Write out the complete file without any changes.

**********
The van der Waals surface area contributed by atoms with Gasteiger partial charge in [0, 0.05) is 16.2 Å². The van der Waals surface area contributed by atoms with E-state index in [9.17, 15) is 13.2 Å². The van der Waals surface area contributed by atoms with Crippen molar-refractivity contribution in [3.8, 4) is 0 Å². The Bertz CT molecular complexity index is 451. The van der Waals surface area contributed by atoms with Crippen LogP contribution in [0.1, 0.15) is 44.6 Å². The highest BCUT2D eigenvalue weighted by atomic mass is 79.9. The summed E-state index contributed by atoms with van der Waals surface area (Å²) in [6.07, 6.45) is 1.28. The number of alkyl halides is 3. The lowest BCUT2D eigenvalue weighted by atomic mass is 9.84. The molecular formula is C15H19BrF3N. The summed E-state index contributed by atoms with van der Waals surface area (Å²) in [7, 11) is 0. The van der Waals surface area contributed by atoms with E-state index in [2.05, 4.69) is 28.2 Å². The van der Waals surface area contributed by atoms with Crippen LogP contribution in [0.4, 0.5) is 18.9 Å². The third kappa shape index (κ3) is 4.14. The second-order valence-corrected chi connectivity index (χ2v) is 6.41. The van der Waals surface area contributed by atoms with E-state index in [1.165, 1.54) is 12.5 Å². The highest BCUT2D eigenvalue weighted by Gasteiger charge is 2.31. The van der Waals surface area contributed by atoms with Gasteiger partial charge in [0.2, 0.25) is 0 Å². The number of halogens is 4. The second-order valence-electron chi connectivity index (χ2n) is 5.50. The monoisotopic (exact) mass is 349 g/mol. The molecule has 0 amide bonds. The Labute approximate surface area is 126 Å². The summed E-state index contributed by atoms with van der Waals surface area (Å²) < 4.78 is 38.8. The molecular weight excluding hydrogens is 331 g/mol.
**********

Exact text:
The van der Waals surface area contributed by atoms with Gasteiger partial charge in [0, 0.05) is 16.2 Å². The van der Waals surface area contributed by atoms with E-state index in [9.17, 15) is 13.2 Å². The van der Waals surface area contributed by atoms with Crippen molar-refractivity contribution in [3.8, 4) is 0 Å². The Bertz CT molecular complexity index is 451. The van der Waals surface area contributed by atoms with Crippen LogP contribution in [0.1, 0.15) is 44.6 Å². The highest BCUT2D eigenvalue weighted by atomic mass is 79.9. The summed E-state index contributed by atoms with van der Waals surface area (Å²) in [6.07, 6.45) is 1.28. The number of alkyl halides is 3. The lowest BCUT2D eigenvalue weighted by atomic mass is 9.84. The molecular formula is C15H19BrF3N. The summed E-state index contributed by atoms with van der Waals surface area (Å²) in [7, 11) is 0. The van der Waals surface area contributed by atoms with E-state index in [2.05, 4.69) is 28.2 Å². The van der Waals surface area contributed by atoms with Crippen LogP contribution in [0.4, 0.5) is 18.9 Å². The third kappa shape index (κ3) is 4.14. The second-order valence-corrected chi connectivity index (χ2v) is 6.41. The van der Waals surface area contributed by atoms with E-state index in [1.165, 1.54) is 12.5 Å². The highest BCUT2D eigenvalue weighted by Gasteiger charge is 2.31. The van der Waals surface area contributed by atoms with Gasteiger partial charge in [0.2, 0.25) is 0 Å². The number of halogens is 4. The second-order valence-electron chi connectivity index (χ2n) is 5.50. The monoisotopic (exact) mass is 349 g/mol. The molecule has 0 amide bonds. The Labute approximate surface area is 126 Å². The summed E-state index contributed by atoms with van der Waals surface area (Å²) < 4.78 is 38.8. The molecular weight excluding hydrogens is 331 g/mol.